But the 2019 Spring Split didn’t go the way they hoped. The team couldn’t get results on stage, picking up only four wins in their first five weeks of play, and it was looking like they’d miss playoffs for the third split in a row. For Froggen, that would mean missing the cutoff for the fifth consecutive time.
“We had a lot of players that were kicked off or left their team, and GGS kind of picked up all the scraps,” Froggen said. “That’s what people like to say. Everyone really wants to prove themselves and I think that led to us being very very intense in Spring Split and that’s why I think we saw a lot of struggles on stage.”
In the final few weeks, the team pulled it together and squeaked into the playoffs as the fifth seed with a 9-9 record, losing a tiebreaker to FlyQuest that would have earned them fourth in the regular season. In a close series, the team was once again defeated by FlyQuest and were bounced in the quarterfinal round.
During the offseason, Froggen had a lot of time to reflect on what went wrong. He pointed to communication issues being a large culprit in the team’s inability to succeed.
“Even just talking out problems with each other I think is super important, and obviously we’re now in our 20s so it’s not something we’re supposed to be good at,” Froggen said. “We’re teammates and we have to take care of each other.”
He acknowledges that while some players enjoy being left alone, it’s still vital that everyone knows they can turn to their teammates if they need anything.
“And obviously some people like to be to themselves, but it’s important that everybody feels like they’re a part of the team, so regardless of how good everyone is and that kind of stuff we have to act like a team,” Froggen said.
Despite crashing out of the quarterfinals, even making the playoffs was a leap forward for the Golden Guardians, an organization that finished dead last in its first two splits. In a league that features more parity than ever, the Guardians have a legitimate shot at making the playoffs again in the summer, and even making it to Worlds.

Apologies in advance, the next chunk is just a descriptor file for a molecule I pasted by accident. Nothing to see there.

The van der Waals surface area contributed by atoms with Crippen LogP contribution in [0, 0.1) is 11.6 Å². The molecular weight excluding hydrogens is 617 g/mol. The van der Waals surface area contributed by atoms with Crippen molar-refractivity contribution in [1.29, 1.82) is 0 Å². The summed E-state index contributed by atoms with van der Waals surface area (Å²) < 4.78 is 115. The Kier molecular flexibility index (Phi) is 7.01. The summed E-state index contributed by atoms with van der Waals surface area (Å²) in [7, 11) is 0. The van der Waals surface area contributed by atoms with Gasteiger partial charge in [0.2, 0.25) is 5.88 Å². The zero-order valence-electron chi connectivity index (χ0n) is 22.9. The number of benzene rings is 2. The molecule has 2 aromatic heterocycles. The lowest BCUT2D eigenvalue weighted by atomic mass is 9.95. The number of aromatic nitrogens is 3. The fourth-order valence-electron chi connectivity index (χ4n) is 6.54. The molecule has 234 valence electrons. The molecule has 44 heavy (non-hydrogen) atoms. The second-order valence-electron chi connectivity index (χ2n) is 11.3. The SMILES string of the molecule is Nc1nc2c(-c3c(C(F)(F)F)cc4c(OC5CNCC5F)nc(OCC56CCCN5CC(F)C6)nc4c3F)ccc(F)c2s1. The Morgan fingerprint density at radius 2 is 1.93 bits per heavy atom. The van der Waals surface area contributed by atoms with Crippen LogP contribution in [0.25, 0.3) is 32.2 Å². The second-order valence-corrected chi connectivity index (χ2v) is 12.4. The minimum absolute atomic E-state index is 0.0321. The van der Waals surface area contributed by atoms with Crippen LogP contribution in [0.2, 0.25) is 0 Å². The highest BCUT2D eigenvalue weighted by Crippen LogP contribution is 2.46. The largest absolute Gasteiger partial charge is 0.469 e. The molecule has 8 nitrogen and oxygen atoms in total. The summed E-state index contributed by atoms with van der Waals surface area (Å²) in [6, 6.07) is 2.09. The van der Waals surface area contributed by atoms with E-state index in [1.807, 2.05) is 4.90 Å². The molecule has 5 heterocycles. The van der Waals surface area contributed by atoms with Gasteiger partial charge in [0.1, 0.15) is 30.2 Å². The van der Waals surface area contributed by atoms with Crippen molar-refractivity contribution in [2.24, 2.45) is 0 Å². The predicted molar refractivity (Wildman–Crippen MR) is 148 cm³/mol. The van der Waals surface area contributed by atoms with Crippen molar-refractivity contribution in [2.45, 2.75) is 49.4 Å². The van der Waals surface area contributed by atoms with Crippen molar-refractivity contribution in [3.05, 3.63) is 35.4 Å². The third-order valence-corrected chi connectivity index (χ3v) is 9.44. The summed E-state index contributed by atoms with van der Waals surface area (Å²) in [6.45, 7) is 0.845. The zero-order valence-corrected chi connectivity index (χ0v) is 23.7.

Froggen is happy with his situation now. The Golden Guardians staff has been accommodating and they’re always there if he needs their help with anything. Now, having been “put in a good spot to succeed,” it’s up to him and the rest of the roster to step it up this summer.
“We had big problems translating this to stage play, and that’s something we have to work on still and that’s something we have been working on,” Froggen said. “If all 10 players want to grind, play League, do their very best to become better players for the next two months, then I think we can go far. If not everybody is invested into it and they’re looking at next year or have different goals in mind, or different focus, I don’t think we can get far.”
The Golden Guardians roared to life in the Summer Split, racing out to a 3-1 record early on, even taking down powerhouses like Cloud9 along the way. They’ve run into a series of roadblocks in recent weeks, but they’re still poised to make the playoffs once again, which would keep their dreams of making Worlds alive. While pundits may have started writing the team off, Froggen and crew fiercely believe that they can make it.
Froggen has always believed in his League skills. When combined with his strict gym regiment, the two have helped mold him into the consistent player he is today.
“I don’t think I’m good at a lot of things because literally my entire life I spent playing League of Legends, so there’s a lot of skills that I don’t have,” Froggen said. “What I know I do have is League of Legends, and I know I’m good at it.”
He adds: “I don’t really have doubts in what I’m doing because that is my entire life.”